Dr. Wright shares how advocates can communicate compassionately with people in chronic pain.
To be compassionate to a chronic pain patient is to be candid and to not walk on eggshells. One of the phenomena of pain is that your nerve endings are very sensitive and there’s, they are highly receptive to energy fields, especially if they are not on medication or they are on minimal medication. There is just a high sensitivity. So being as direct and straightforward and as honest as possible and being skillful, not to be unkind, but being very specific. “What can I do for you? Please give me directions.”
Asking for directions helps the patient formulate their needs. Very often the pain can diffuse what they just feel uncomfortable, but when you say, “Would you like me to get thus and such? Would it be helpful if. . . ?” Give them some suggestions and then, allow them, with your own deep listening and observational skills, provide what is being asked for.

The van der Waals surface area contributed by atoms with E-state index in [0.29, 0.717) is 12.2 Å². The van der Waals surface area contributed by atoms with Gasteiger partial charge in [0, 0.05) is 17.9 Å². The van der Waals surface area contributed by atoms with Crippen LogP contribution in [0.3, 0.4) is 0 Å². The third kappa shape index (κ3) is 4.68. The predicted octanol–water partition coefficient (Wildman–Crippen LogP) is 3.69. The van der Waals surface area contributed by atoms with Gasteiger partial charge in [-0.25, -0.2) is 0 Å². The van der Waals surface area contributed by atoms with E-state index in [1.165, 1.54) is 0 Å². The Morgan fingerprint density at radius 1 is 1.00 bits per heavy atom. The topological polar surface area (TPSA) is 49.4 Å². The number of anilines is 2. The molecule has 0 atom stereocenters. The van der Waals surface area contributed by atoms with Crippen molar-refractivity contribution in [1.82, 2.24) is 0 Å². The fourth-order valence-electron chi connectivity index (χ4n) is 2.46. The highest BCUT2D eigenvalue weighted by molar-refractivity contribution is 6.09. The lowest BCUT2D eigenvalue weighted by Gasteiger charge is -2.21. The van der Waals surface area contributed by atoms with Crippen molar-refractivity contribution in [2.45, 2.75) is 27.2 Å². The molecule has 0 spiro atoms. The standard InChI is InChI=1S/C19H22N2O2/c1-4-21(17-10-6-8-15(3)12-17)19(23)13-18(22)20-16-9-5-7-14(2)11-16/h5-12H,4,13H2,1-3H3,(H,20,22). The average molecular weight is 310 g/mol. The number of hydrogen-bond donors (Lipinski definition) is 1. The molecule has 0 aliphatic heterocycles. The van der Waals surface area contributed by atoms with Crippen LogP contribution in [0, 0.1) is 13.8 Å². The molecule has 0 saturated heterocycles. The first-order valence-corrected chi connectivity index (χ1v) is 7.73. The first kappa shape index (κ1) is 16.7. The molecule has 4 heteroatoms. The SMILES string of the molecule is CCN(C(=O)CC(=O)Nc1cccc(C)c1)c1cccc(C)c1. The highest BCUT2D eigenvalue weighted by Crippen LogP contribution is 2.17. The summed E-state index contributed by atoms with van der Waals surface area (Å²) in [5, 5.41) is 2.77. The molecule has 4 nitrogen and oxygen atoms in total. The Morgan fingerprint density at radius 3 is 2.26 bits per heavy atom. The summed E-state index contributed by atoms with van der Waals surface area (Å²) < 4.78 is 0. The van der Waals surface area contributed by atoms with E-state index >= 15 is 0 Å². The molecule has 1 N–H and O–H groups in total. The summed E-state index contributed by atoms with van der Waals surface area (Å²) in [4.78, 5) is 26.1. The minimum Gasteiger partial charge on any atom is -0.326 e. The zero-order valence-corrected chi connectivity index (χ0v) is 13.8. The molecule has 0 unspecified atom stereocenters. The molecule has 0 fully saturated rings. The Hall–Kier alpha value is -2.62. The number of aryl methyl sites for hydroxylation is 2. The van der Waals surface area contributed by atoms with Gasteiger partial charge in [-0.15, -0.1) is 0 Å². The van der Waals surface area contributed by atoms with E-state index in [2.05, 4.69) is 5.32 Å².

And use humor whenever possible, and usually with pain patients, humor is a great relief because when you have humor, you are distracted and you are out of pain consciousness. And you are back into the present moment, and that moment of pleasantness, that moment of humor radiates throughout the whole body.
I loved what Norman Cousins said; he said "laughing was internal jogging." So whenever you are in pain, the more you can jog on the inside, the better off you are. It releases endorphins and it creates an openness, and it’s very hard to laugh when you are all like this. It creates an openness of space.
About Dr. Barbara Wright, Ph.D.:
Barbara Wright, Ph.D. is a clinical psychologist based in Laguna Beach, California. She has been in private practice for over 30 year. During this time she has developed a method and system of compassionate communication for skillful conflict resolution, be it intrapersonal or interpersonal for individuals, couples, families, as well as schools and corporative situations. This method Metta4All, is the culmination of her life’s work as a speech therapist and clinical psychologist.